The moveable sentry box that became the little ark

The Clare priest who outwitted local landlord.

The way Fr Michael Meehan saw it in 1852, he had two choices: to leave his congregation without the rites of their Catholic faith or to get up a portable chapel. His choice of a movable "sentry box" for Sunday Mass has gone down in history as the Little Ark and it is the anniversary of its arrival in Kilbaha which local people will celebrate later this month.

The ark was brought in triumphal procession from Carrigaholt to Kilbaha in 1852 so, on Sunday, June 23, a replica will be brought in pilgrimage over the same route, a distance of about eight miles. The original was placed on the shore between low and high watermarks so the replica will come to rest in the same place. And, at four o'clock in the afternoon, three hours after the pilgrimage sets out from Carrigaholt, Fr Pat O'Neill, parish priest of, Cross-Kilbaha, will once again celebrate Mass on the shore at Kilbaha.

Though it took Carrigaholt carpenter, Owen Collins, just two weeks to make, the Little Ark has survived the past century and a half as much a monument to the struggle against oppressive landlordism as religious conviction. For not only did it give Fr Meehan and his congregation the freedom to worship as they pleased but its location in a sort of no man's land outside the control of the local landlord also meant they couldn't be evicted.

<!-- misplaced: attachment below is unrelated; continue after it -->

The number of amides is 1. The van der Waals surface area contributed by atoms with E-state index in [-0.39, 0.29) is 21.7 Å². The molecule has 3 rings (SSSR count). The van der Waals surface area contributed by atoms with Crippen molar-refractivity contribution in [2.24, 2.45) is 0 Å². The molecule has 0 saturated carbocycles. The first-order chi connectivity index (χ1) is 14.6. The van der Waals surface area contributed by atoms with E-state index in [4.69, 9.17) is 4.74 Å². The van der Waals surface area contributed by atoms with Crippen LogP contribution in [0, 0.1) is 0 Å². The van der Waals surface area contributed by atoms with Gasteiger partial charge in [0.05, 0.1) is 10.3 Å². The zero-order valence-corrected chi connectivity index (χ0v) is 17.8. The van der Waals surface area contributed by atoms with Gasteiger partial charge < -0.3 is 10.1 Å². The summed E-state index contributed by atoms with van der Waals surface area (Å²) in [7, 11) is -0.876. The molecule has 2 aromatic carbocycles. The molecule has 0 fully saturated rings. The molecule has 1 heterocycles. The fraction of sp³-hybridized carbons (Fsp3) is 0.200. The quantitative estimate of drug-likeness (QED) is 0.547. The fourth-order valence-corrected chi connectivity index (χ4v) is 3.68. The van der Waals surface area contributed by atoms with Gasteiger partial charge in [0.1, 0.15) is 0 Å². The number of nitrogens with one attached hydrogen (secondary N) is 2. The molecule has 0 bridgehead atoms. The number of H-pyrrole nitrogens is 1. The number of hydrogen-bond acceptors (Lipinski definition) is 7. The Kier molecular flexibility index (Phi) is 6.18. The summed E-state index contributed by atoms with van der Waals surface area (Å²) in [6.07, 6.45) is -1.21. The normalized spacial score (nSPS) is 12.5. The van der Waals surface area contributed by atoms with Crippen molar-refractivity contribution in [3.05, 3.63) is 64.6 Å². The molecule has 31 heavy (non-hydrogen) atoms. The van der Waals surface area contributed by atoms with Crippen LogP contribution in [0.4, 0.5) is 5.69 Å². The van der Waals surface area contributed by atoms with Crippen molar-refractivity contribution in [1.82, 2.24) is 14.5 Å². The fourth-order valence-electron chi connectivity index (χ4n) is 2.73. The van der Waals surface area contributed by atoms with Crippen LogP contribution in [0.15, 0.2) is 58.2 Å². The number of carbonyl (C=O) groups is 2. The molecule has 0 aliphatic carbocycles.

In its construction, it was said to bear a striking resemblance not to Fr Meehan's original idea of a sentry box but to a large bathing box in Kilkee. Known as the Lady Chatterton, it was the first bathing box erected in the West Clare resort in the 1830s. The ark, now kept permanently in Kilbaha Church, was slightly larger with windows on each side and a short stepladder leading to an open doorway. The altar was at the furthest end could be seen through the windows and doorway.

According to historian, the late Fr Ignatius Murphy, it was the custom on Sundays that the portable chapel be placed on the green patch at the crossroads leading to the quay. On wet days, the people went down to the beach and picked up flat stones or pieces of board to keep their knees dry. Fr Meehan himself wrote in 1857, "In this, ever since, winter or summer, I have celebrated Mass while a large congregation kneel around me in the puddle bare-headed, under the open air".

A contemporary observer described it as "an old omnibus" on four wheels. "The sides were glazed and I saw a rough old table inside and this was the altar and this was the sanctuary where the priest and his clerk stood during the celebration of Mass. Before Mass was commenced, the old omnibus was drawn to the centre of the public road for more accommodation: and here the poor persecuted congregation of Kilbaha kneeled on their bare knees."

And persecuted they were. As parish priest of Moyarta and Kilballyowen, Fr Meehan had jurisdiction over three churches - in Doonaha Carrigaholt and Cross. But there was a large area beyond Cross in which he was also keen to prove a church and national school, an area suffering badly by destitution and emigration. However, appeals for a site to Westby, the absentee landlord, met with repeated refusals.